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Chartering requirements and regulations

Chartering requirements and regulations

Regulations and operating costs differ widely depending on whether a yacht is offered for charter or not.
If an owner decides to offer their yacht for charter, whether the vessel actually completes any charters or not, the regulations and associated costs of being available for charter remain constant.

Requirements for chartering

First, the vessel must be certified by one of the seven major classification societies and inspected annually by the appropriate society.

If the vessel was not built to class, the owner could face a costly, lengthy process to bring it into compliance.

Assuming the vessel is in class, operating budgets must allow for annual class inspections/surveys, annual flag inspections/surveys, ISM/ISPS audits, and the cost of hiring a management company to administer some of the regulations.

Insurance premiums may be slightly cheaper for a vessel in class, but not significantly.

Second, charter yachts must meet requirements for a Minimum Safe Manning Document (MSMD), meaning only seafarers who hold the appropriate qualifications under STCW95 will be permitted to crew the yacht. This will likely mean a higher payroll.

The decision to operate a yacht for charter will also impact the choice of the yacht’s flag of registration.

Flag state differences

Some flag administrations have historically offered greater benefits or choices regarding charter operation for tax, employment, wages or even pollution control, but they may have a lesser rating as a flag and consequently be inspected or boarded more frequently by foreign port states.

The major flags are on the so-called ‘White List’, which means that they have a good record with few deficiencies at inspections.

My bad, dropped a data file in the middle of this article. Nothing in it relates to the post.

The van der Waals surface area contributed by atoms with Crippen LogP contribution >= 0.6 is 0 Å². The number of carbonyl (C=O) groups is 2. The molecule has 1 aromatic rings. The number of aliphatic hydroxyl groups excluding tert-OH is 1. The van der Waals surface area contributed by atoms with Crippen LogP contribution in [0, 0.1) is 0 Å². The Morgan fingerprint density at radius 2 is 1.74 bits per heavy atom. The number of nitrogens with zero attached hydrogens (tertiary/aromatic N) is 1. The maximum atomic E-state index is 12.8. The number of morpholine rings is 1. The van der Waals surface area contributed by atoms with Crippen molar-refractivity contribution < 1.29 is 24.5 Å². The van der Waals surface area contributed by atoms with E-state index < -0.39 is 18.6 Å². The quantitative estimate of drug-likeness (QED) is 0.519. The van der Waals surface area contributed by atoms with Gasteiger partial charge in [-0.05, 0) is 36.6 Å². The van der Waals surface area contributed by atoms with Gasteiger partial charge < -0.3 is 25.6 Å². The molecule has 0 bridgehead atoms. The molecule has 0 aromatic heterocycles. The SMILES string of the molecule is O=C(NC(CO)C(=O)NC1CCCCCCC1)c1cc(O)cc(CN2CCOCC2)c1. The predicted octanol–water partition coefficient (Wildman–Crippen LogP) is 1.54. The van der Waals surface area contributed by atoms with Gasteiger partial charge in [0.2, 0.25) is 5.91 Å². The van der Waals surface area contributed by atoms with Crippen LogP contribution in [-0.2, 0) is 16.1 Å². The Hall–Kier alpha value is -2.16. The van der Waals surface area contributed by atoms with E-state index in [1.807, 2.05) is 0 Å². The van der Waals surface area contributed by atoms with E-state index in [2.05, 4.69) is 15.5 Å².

Some of the lesser flags are notorious for badly run ships so they are classified on the ‘Grey List’ or the ‘Black List’.

These designations arose from meetings in Europe in 1982 about the necessity of port states to be able to enforce a code of safety standards. This came about following the sinking of the Amoco Cadiz in 1978 which revealed obvious inspection flaws of some flags of convenience.

The resulting Paris Memorandum of Understanding (MoU), in use by 26 European countries and Canada; the Tokyo MoU (Asia Pacific); the Caribbean MoU; and the US Coast Guard rate flag states on issues of safety, pollution incidents, and whether or not the flag states have ratified various international treaties such as SOLAS, the Load Line Treaty, and ILO 147, which sets minimum worker protection standards.

Bolivia and Sri Lanka, for example, have not ratified SOLAS, MARPOL, Load Line 66 or ILO 147. The end result is that a yacht flying these flags would not have to comply with those rules, and would be subject to fines if a port state the yacht was visiting chose to pursue the issue.

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